The media tends to distort facts and blow events out of proportion. Perhaps you’ve noticed. The latest example is this week’s “supermoon,” an event heralded on TV, in print, and online like the Second Coming. Okay, now for a little perspective. Despite hype to the contrary, a supermoon occurs at least twice, and up to five times, in a year. In fact, our last supermoon was all the way back in October, and the next one isn’t until December.
But, as I’m sure you’ve heard, this month’s supermoon was special, an event the likes of which we haven’t seen since 1946, and won’t see again until 2034. True enough. But exactly how special was it? Not nearly as special as you might have heard: the diameter of the “epic” November supermoon was only one-half of one percent (.57) larger than the October full moon, and four-fifths of one percent (.84) larger than the December full moon—differences that are impossible to discern with the naked eye. Next year we’ll get two moons that are more than 99 percent the size of this month’s supermoon, and last year we had four.
Supermoon, Half Dome & El Capitan, Yosemite. Sony α7R II, 150-600 lens via adapter. 1/3-sec., f/9, ISO 100.
So why was I out taking pictures of the full moon Sunday night? Because I think every full moon is beautiful, regardless of its size, and I take any opportunity to photograph it over my favorite landscapes. Which is also why each fall I schedule a workshop in Yosemite to coincide with the full moon.
Thursday night my Yosemite Autumn Moon workshop group photographed an 82% (of full) waxing gibbous (on its way to full) moon above Valley View at sunset. For Friday night’s sunset, from a quiet beach beside the Merced River we glimpsed through clouds an 87% moon rising just right of Half Dome. Saturday’s sunset found us beneath a magenta sky at Tunnel View to witness the 96% moon ascend between Sentinel Dome and Cathedral Rocks.
The workshop’s grand finale came Sunday night, when we gathered at the Half Dome vista on Big Oak Flat Road. Though I rarely encounter other photographers for any of my moon rise/set shoots, limited parking and tripod space here prompted me to arrive an hour before sunset. That turned out to be a fortunate decision, as within 30 minutes of our arrival the parking lot was brimming beyond full and photographers swarmed the nearby rocks like ants at a picnic.
With an hour to kill, I made sure everyone in my group was ready (but by now, this being our fourth moonrise, they were experienced veterans) and chatted with other photographers nearby. Comparing notes, it seemed that most (all?) of the other photographers had relied on apps like The Photographer’s Ephemeris and Photo Pills to plot the moon’s arrival location and time, while I was the only one clinging to my old fashioned topo map, scientific calculator, trigonometry plotting approach. (I do it this way because I’ve been plotting the moon since long before the apps were available, I feel like I can be more precise, and I enjoy it—not necessarily in that order.)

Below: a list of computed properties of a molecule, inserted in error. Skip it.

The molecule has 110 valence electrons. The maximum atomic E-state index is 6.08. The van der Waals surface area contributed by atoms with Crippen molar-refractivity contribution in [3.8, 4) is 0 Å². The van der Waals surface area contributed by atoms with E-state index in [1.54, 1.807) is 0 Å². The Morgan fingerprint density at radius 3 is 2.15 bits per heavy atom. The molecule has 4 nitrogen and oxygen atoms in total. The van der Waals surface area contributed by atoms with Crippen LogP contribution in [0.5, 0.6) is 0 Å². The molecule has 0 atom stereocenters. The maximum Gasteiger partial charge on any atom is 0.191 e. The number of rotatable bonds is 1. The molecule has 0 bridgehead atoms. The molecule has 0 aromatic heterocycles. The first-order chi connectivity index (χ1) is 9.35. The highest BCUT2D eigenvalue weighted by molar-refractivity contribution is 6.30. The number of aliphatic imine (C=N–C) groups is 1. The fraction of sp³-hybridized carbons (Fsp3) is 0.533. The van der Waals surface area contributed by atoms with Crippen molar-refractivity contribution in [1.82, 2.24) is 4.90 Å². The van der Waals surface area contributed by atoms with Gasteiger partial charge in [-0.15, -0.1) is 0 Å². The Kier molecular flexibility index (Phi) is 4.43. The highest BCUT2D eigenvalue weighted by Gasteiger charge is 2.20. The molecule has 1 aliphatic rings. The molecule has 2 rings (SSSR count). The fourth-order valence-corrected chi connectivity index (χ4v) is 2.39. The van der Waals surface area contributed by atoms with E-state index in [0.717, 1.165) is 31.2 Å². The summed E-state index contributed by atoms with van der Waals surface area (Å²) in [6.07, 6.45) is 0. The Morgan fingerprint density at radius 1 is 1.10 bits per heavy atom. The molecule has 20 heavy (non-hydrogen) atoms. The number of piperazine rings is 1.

In the viewfinder of my Sony α7R II, atop my tripod and armed with my 150-600 lens to enlarge the moon as much as possible, was the composition I wanted—assuming the accuracy of my calculations. The consensus among others seemed to be that the moon would appear from behind Half Dome’s right flank, anytime between 5:00 and 5:10 p.m. I stuck to my guns that the moon would show up at about 5:05, and that it would be straight over the top of Half Dome. While I saw this more as an opportunity to check my plotting method’s accuracy than a competition between methods, it was pretty thrilling when the moon popped into view right on schedule and on target. Take that, technology!
Since the moon didn’t appear until a full fifteen minutes after sunset, the extreme dynamic range (very dark landscape beneath a daylight-bright moon) made this an extremely tricky exposure for anyone (like me) not interested in compositing two images (one with the moon properly exposed, another with the scene properly exposed). To capture this scene with a single click, I closely monitored the pre-capture “zebra stripes” highlight alert in my a7RII and pushed my exposure 2/3 stop after the first hint of the alert appeared. To hedge my bets and give myself processing options, I varied my exposure 1/3 to 2/3 of a stop in either direction (an exception to my standard workflow because the moon is too small to register on the histogram).
The result was a scene that looked quite dark on my LCD, and a moon with no detail. No problem, I reassured myself, for my α7R II’s ridiculous dynamic range. This morning in Lightroom I adjusted the white balance, pulled up the shadows, and pulled down the highlights. In Photoshop I applied a moderate dose of Topaz DeNoise and did a few minor dodge/burn moves to get the image you see here.
One more thing
The size of the moon in this image has virtually nothing to do with the fact that this was a “supermoon,” and virtually everything to do with the fact that I was far enough away to be able to use a 600mm lens.
This article first appeared on Gary Hart's Eloquent Nature Blog. It appears here with permission